Monday 26 April 2010

Hijacking my own blog...

This blog was started for the purpose of chronicling our lives and making sure those little moments don't get lost in time. It's also a great way for family and friends to keep up with our goings-on on their own terms (rather than being inundated with emails as they were at the beginning of Alexandria's life!) It's a light, little personal blog. Today, though, I'm hijacking my own blog because I need to say something.

Last week the Ontario government announced - and quickly backed down from - a new sex ed curriculum. These changes had been "quietly unveiled in January. To see the changes, one would have to read through the entire curriculum", according to this article. Last week, however, they were officially announced. This drew an immediate, loud and reactionary uproar. The government quickly shelved the proposed changes. McGuinty said, "that after listening to what parents had to say, it appeared that many of them were not comfortable with the content -- and that the changes had not been communicated very well." Ya think?!

The last part of his statement is where their biggest miscalculation came. This was not communicated well at all. (Most) people did not read the actual curriculum and just reacted to some key points. The fact that the public outcry was so loud and fast shows most people did not sit down and look at the changes (except whatever brief explanation there was in whatever article or newscast or friend's comment they were taking their 'facts' from.)

I agree that when I first saw 'anal sex' and 'vaginal secretions' being taught in Grade 6 and 7, I was taken aback. (Actually, to see 'anal sex' and 'vaginal secretions' in print took me aback.) I was also unsure of gender identity being taught in Grade 3. This is the one I'm most curious about HOW it will be taught. To just say to a group of 8-year-olds "sometimes girls feel like boys on the inside" would be very confusing. I believe we do need to teach inclusion right from the start. Some people are attracted to the same sex. Some people are attracted to the opposite sex. Some kids have two mommies. Some kids have two daddies. Some have one mommy and one daddy. Some have one mommy. Some have one daddy. Some kids have foster parents. And on and on....

We need to teach kids these things BEFORE they get to a point where they are confused and scared and have no idea what is happening to them. As far as the teaching of oral and anal sex to kids in Grade 6 and 7, the government is not proposing a how-to guide. These forms of sex are being looked at as attractive alternatives to intercourse and kids do not know the risks of these activities. THAT is what we need to teach. Information does not lead to doing. It's going to lead to more informed kids. More informed kids are going to be more confident. More confident kids are going to - for the most part - make better decisions.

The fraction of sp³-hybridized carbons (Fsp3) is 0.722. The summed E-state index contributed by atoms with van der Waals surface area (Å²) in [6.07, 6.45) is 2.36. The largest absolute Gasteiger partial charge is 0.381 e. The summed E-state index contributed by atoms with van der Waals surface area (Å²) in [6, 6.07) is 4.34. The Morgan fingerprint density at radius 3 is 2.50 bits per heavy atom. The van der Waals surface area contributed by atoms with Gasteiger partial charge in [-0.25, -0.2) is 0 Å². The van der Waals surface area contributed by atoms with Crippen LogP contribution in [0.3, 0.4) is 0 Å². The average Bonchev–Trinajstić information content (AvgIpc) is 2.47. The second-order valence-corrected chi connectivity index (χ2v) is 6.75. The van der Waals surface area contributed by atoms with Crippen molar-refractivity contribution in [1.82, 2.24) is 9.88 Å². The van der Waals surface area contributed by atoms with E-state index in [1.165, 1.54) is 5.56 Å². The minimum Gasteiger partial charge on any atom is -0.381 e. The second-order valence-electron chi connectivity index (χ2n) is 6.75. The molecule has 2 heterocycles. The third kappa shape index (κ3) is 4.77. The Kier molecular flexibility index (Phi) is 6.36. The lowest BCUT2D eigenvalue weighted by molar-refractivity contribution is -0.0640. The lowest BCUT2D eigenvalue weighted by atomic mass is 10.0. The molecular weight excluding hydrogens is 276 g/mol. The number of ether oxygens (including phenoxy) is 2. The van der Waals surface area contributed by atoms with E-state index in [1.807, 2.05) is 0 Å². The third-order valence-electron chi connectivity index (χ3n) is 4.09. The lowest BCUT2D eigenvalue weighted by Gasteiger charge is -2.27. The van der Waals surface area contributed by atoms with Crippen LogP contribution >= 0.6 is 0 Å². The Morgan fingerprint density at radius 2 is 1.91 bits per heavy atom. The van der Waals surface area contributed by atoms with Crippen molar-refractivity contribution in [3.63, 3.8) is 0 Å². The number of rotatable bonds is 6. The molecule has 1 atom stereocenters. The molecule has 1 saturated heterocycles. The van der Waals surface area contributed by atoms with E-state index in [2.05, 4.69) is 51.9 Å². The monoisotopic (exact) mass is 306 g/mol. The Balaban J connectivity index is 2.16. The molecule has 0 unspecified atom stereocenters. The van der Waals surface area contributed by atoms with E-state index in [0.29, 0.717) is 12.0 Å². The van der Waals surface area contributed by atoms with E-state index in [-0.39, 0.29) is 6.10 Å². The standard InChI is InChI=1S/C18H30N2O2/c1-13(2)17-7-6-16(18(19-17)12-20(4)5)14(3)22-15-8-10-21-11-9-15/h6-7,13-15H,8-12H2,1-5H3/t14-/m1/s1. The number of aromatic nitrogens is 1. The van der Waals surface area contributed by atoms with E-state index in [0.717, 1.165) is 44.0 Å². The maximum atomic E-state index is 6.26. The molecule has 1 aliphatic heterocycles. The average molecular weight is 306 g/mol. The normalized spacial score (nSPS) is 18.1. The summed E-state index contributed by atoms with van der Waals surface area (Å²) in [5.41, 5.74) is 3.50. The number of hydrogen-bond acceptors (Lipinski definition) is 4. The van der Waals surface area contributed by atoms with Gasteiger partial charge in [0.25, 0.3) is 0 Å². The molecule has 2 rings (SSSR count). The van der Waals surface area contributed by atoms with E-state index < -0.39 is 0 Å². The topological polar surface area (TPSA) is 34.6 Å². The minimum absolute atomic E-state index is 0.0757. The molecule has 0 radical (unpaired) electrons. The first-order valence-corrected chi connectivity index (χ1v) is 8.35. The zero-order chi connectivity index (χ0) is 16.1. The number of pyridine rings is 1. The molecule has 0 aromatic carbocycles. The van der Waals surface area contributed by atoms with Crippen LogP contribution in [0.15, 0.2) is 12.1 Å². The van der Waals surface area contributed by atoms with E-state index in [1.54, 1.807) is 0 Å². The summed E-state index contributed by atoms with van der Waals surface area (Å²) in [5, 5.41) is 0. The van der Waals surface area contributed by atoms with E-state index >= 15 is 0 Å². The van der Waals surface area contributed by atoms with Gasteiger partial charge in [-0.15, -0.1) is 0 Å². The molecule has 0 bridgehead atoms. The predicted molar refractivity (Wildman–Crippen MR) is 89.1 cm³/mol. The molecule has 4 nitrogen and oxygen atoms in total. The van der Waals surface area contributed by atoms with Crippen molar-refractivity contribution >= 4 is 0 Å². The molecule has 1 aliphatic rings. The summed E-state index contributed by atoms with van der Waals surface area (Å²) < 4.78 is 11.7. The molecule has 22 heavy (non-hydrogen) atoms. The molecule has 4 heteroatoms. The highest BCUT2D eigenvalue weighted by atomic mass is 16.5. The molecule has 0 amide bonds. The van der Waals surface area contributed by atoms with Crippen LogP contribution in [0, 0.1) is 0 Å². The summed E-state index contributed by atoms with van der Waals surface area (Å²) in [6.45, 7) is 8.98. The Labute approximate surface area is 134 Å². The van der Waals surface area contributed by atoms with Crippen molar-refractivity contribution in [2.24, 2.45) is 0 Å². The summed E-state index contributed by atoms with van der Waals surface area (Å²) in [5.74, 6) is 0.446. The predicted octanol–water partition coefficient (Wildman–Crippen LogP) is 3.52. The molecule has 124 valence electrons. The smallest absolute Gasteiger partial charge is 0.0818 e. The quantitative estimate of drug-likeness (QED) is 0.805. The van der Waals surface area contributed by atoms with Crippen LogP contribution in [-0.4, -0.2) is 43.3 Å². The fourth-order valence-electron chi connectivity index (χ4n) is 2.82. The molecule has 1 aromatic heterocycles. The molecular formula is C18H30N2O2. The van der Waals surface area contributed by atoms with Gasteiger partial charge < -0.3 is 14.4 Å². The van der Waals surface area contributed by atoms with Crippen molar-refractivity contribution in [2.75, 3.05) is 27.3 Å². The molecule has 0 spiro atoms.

This new curriculum also focuses on abstinence. Something I think we can pretty much all agree on is that we want our kids to WAIT.  There are some interesting stats in this article by Ann Douglas about 'abstinence-only' versus 'abstinence-focused' (meaning contraception is also taught) programs. Ann Douglas has some great links in that article as well, and has written a series on this whole kerfuffle.

My kids are 3 and 5 1/2. My son knows he has a penis and under that penis there's a scrotum that houses his testicles. He knows he the same as his daddy. He also knows his sister and mom have vaginas and that we all have bums. My daughter knows she has a vagina and a vulva and is aware of the parts her brother, mommy and daddy have. They understand we don't all have the same parts. MOST of our parts are the same, but there are distinguishing features each gender has.

Vagina. Vulva. Penis. Testicles. Scrotum.

Did those just make you uncomfortable? If so, why? My kids are fine with them. Just as they are with ear, eyes, knee and ankle.

If we teach our kids along the way all these things that we feel are scary get light shed on them. Then we realize it's the unknown that's scary. Kids will find this stuff out on their own. They will. They will learn from other kids. They will learn from YouTube (maybe not at your house, but somewhere). They will learn by doing it themselves. I had no idea penises got erect. Or at least, no idea that they pointed up when they did, until I encountered one.

Arm them with knowledge. Instill them with values and be there when they need you. Be their parent, not their friend and let them use you as an excuse to not do stuff. (That's a topic for a whole other post!)

There are groups on Facebook that have formed for and against this new curriculum. There is a petition to bring back the new curriculum.

I'm not telling you which way to go or what to think about this. I want you to inform yourself fully.

Please take the time to look over the three page summary of the proposed changes. Really think about what is being suggested. Think rationally on how this will be taught. Then decide where you stand. Please educate and inform yourself before you form an opinion. Just as we hope our kids will.
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